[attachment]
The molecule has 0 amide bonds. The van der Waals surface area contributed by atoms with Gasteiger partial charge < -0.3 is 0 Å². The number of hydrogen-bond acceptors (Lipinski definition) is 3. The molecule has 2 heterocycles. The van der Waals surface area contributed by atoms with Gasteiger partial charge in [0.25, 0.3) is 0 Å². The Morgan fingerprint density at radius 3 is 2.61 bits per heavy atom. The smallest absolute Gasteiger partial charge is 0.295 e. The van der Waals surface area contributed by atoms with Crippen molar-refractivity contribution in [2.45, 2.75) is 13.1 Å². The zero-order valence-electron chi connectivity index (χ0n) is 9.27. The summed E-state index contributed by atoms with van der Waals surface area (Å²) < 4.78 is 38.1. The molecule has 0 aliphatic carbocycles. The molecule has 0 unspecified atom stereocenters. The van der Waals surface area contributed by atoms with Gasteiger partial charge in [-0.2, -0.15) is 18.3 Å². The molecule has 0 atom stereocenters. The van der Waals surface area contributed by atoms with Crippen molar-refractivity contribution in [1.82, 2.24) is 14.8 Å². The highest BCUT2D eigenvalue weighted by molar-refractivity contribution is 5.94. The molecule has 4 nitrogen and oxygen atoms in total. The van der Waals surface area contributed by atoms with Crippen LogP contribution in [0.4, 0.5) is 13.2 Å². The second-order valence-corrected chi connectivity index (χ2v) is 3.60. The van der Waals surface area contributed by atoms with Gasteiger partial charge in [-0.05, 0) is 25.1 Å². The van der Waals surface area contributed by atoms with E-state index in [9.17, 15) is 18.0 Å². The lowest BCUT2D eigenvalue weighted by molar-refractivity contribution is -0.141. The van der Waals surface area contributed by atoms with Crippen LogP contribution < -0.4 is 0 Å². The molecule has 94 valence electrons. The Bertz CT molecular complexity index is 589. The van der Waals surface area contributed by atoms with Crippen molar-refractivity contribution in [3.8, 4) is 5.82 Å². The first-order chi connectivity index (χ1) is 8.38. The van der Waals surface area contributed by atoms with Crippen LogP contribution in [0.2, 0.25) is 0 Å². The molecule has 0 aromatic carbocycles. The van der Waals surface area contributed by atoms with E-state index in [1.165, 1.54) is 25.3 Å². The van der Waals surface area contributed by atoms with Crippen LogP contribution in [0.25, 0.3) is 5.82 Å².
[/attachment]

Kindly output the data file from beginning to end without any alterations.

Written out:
The molecule has 0 amide bonds. The van der Waals surface area contributed by atoms with Gasteiger partial charge < -0.3 is 0 Å². The number of hydrogen-bond acceptors (Lipinski definition) is 3. The molecule has 2 heterocycles. The van der Waals surface area contributed by atoms with Gasteiger partial charge in [0.25, 0.3) is 0 Å². The Morgan fingerprint density at radius 3 is 2.61 bits per heavy atom. The smallest absolute Gasteiger partial charge is 0.295 e. The van der Waals surface area contributed by atoms with Crippen molar-refractivity contribution in [2.45, 2.75) is 13.1 Å². The zero-order valence-electron chi connectivity index (χ0n) is 9.27. The summed E-state index contributed by atoms with van der Waals surface area (Å²) < 4.78 is 38.1. The molecule has 0 aliphatic carbocycles. The molecule has 0 unspecified atom stereocenters. The van der Waals surface area contributed by atoms with Gasteiger partial charge in [-0.2, -0.15) is 18.3 Å². The molecule has 0 atom stereocenters. The van der Waals surface area contributed by atoms with Crippen molar-refractivity contribution in [1.82, 2.24) is 14.8 Å². The highest BCUT2D eigenvalue weighted by molar-refractivity contribution is 5.94. The molecule has 4 nitrogen and oxygen atoms in total. The van der Waals surface area contributed by atoms with Crippen LogP contribution in [0.4, 0.5) is 13.2 Å². The second-order valence-corrected chi connectivity index (χ2v) is 3.60. The van der Waals surface area contributed by atoms with Gasteiger partial charge in [-0.05, 0) is 25.1 Å². The van der Waals surface area contributed by atoms with E-state index in [9.17, 15) is 18.0 Å². The lowest BCUT2D eigenvalue weighted by molar-refractivity contribution is -0.141. The van der Waals surface area contributed by atoms with Crippen LogP contribution < -0.4 is 0 Å². The molecule has 94 valence electrons. The Bertz CT molecular complexity index is 589. The van der Waals surface area contributed by atoms with Crippen molar-refractivity contribution in [3.8, 4) is 5.82 Å². The first-order chi connectivity index (χ1) is 8.38. The van der Waals surface area contributed by atoms with Crippen LogP contribution in [0.2, 0.25) is 0 Å². The molecule has 0 aromatic carbocycles. The van der Waals surface area contributed by atoms with E-state index in [1.165, 1.54) is 25.3 Å². The van der Waals surface area contributed by atoms with Crippen LogP contribution in [0.25, 0.3) is 5.82 Å².